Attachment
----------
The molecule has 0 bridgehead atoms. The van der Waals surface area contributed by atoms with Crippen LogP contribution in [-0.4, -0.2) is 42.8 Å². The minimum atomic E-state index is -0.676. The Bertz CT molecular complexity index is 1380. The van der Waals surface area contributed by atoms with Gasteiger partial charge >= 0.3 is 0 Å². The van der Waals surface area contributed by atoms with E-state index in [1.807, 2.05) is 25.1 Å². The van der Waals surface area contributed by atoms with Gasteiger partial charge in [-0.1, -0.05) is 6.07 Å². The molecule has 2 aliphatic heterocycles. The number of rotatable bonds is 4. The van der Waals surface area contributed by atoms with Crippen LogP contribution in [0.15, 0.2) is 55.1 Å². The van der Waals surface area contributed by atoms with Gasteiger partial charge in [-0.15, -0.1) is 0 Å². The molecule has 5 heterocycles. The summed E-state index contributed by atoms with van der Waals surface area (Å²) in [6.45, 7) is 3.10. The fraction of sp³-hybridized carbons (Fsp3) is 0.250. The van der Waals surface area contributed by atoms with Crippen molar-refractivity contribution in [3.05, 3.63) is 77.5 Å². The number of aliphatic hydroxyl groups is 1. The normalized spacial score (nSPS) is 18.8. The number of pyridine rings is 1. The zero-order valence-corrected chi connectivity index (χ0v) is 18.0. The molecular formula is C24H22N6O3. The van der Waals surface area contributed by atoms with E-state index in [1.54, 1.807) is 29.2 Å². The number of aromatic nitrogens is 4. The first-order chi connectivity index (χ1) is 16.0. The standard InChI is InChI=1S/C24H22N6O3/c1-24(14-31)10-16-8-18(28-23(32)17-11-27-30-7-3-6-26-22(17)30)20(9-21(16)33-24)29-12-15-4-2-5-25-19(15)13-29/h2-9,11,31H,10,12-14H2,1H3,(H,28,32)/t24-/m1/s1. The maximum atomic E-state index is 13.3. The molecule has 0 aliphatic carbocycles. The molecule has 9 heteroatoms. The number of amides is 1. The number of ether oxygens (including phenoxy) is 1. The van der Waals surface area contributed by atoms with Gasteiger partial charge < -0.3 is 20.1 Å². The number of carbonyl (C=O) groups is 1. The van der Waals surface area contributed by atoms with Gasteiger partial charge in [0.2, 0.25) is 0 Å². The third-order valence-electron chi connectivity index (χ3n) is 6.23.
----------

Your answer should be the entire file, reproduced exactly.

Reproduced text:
The molecule has 0 bridgehead atoms. The van der Waals surface area contributed by atoms with Crippen LogP contribution in [-0.4, -0.2) is 42.8 Å². The minimum atomic E-state index is -0.676. The Bertz CT molecular complexity index is 1380. The van der Waals surface area contributed by atoms with Gasteiger partial charge >= 0.3 is 0 Å². The van der Waals surface area contributed by atoms with E-state index in [1.807, 2.05) is 25.1 Å². The van der Waals surface area contributed by atoms with Gasteiger partial charge in [-0.1, -0.05) is 6.07 Å². The molecule has 2 aliphatic heterocycles. The number of rotatable bonds is 4. The van der Waals surface area contributed by atoms with Crippen LogP contribution in [0.15, 0.2) is 55.1 Å². The van der Waals surface area contributed by atoms with Gasteiger partial charge in [-0.15, -0.1) is 0 Å². The molecule has 5 heterocycles. The summed E-state index contributed by atoms with van der Waals surface area (Å²) in [6.45, 7) is 3.10. The fraction of sp³-hybridized carbons (Fsp3) is 0.250. The van der Waals surface area contributed by atoms with Crippen molar-refractivity contribution in [3.05, 3.63) is 77.5 Å². The number of aliphatic hydroxyl groups is 1. The normalized spacial score (nSPS) is 18.8. The number of pyridine rings is 1. The zero-order valence-corrected chi connectivity index (χ0v) is 18.0. The molecular formula is C24H22N6O3. The van der Waals surface area contributed by atoms with E-state index in [1.54, 1.807) is 29.2 Å². The number of aromatic nitrogens is 4. The first-order chi connectivity index (χ1) is 16.0. The standard InChI is InChI=1S/C24H22N6O3/c1-24(14-31)10-16-8-18(28-23(32)17-11-27-30-7-3-6-26-22(17)30)20(9-21(16)33-24)29-12-15-4-2-5-25-19(15)13-29/h2-9,11,31H,10,12-14H2,1H3,(H,28,32)/t24-/m1/s1. The maximum atomic E-state index is 13.3. The molecule has 0 aliphatic carbocycles. The molecule has 9 heteroatoms. The number of amides is 1. The number of ether oxygens (including phenoxy) is 1. The van der Waals surface area contributed by atoms with Gasteiger partial charge < -0.3 is 20.1 Å². The number of carbonyl (C=O) groups is 1. The van der Waals surface area contributed by atoms with Gasteiger partial charge in [0.2, 0.25) is 0 Å². The third-order valence-electron chi connectivity index (χ3n) is 6.23.